TRAVEL: SLEEPING ON A RAILWAY CARRIAGE BY THE SEA (UNIQUE GETAWAY)

I have just come back from a week away in Haying Island, we spent the week in the most incredible beach house made up of converted railway carriages in Hayling Island. I fell asleep to the ocean and explored a ghost town of an amusement park. I chased Tilly through the beauty of a national park and played board games to the soundtrack of a storm. I laughed, smiled, walked, ate and loved, returning home happy, soulful and rested. Not bad for somewhere less than an hour away from our front door.

So, let's start with the awesome beach house. Named 'Southern Bell', the house is made partly of two converted railway carriages from 1874 & 1903 that were left abandoned on the beach. The ultra modern and clean renovation sleeps eight people with five bedrooms (three of which are inside the railway carriages) and two bathrooms, one being an en-suite. You have a modern open plan kitchen and living room with patio doors that showcase the fact that you are pretty much on the beach with beautiful panoramic sea views. You then have a second sitting / TV room in the original, historic First Class carriage filled with everything you could ever need, from DVD players to an Xbox, books and an iPod dock.

(It's here i'd like to shout out the insane collection of DVD's on offer. I mean for a 26 year old like me they were rocking some real classics. Die Hard, The Mummy, Day After Tomorrow...need I go on!)

What more can I say about the place. Easy off-road parking, your own private gate to the beach and everything you could ever need. Shops and pubs are also easy to find. For a more detailed account of amenities, check out the Hoseasons listing here. In summary though, totally unique while insanely practical.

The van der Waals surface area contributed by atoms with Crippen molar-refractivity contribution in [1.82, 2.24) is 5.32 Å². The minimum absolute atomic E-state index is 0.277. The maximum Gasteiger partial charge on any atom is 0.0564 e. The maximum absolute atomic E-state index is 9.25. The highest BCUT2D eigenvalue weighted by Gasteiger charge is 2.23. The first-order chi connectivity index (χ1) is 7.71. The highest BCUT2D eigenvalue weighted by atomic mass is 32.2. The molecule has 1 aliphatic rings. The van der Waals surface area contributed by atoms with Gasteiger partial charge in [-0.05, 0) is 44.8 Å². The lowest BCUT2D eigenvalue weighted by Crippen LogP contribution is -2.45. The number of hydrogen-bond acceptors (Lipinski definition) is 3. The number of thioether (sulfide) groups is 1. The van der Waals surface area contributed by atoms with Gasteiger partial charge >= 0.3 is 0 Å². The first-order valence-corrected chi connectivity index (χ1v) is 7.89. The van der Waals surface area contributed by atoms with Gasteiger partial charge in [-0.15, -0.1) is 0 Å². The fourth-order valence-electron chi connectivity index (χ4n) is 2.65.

Hayling Island is renowned for windsurfing and sailing but for this trip we just wanted to take things easy and really relax. Most of our time was actually spent walking up and down the almost deserted coastline, watching as the stones became sand, wild horses roamed and the odd elederly gentlemen smiled and gave us a 'what a day ey lads!' as we walked past. The world definitely moves a little slower along this coast line and man was I glad. 

I'll quickly recap two of my favourite walks we did during the week.

About a twenty minute walk from the house along the beach there we a big amusement park. We stumbled in as it was totally empty, seemingly forgotten under clouded skies. We laughed and joked our way around the empty rides before coming across the arcade and a Wimpy (I know, a Wimpy!!). Inside we felt like kids again as we challenged ourselves to get rich from the two pence machines. There is a real nostalgia to the place and as we left a woman came up out of the blue and handed Daisy a toy, having won it for her after seeing us enter an hour or so earlier.

If you are looking for sleek and trendy, cocktail bars and sun lounges then you are most definitely in the wrong place. No, Haying Island has a very British edge to it. It's got grit and it's definitely not perfect but it's got real character and if you embrace that you get lost in it's charm.

The second walk was a 35 minute drive to a National Park. We'd read about a walk to Devils point and thought it would be the perfect place to tire our little puppy out. I know a 35 minute drive isnt ideal but it was just brilliant, winding in and out of little villages and country farms that took you deeper and deeper into the British countryside. When we finally arrived we were met with dark forest and bright yellow fields. The view from the carpark alone was worth it but after about an hour of walking we got to devils point and had a picnic, seeing for miles over the horizon.  

So that's it. A week of making memories with friends to the backdrop of beach walks and evening talks. The accommodation was perfect and the host we met and communicated with (Clive) was absolutely lovely. We couldn't reccomend this place highly enough. Whether it's a romantic getaway, a weekend away with friends or a summer holiday with the family.

Follow

David Gibbs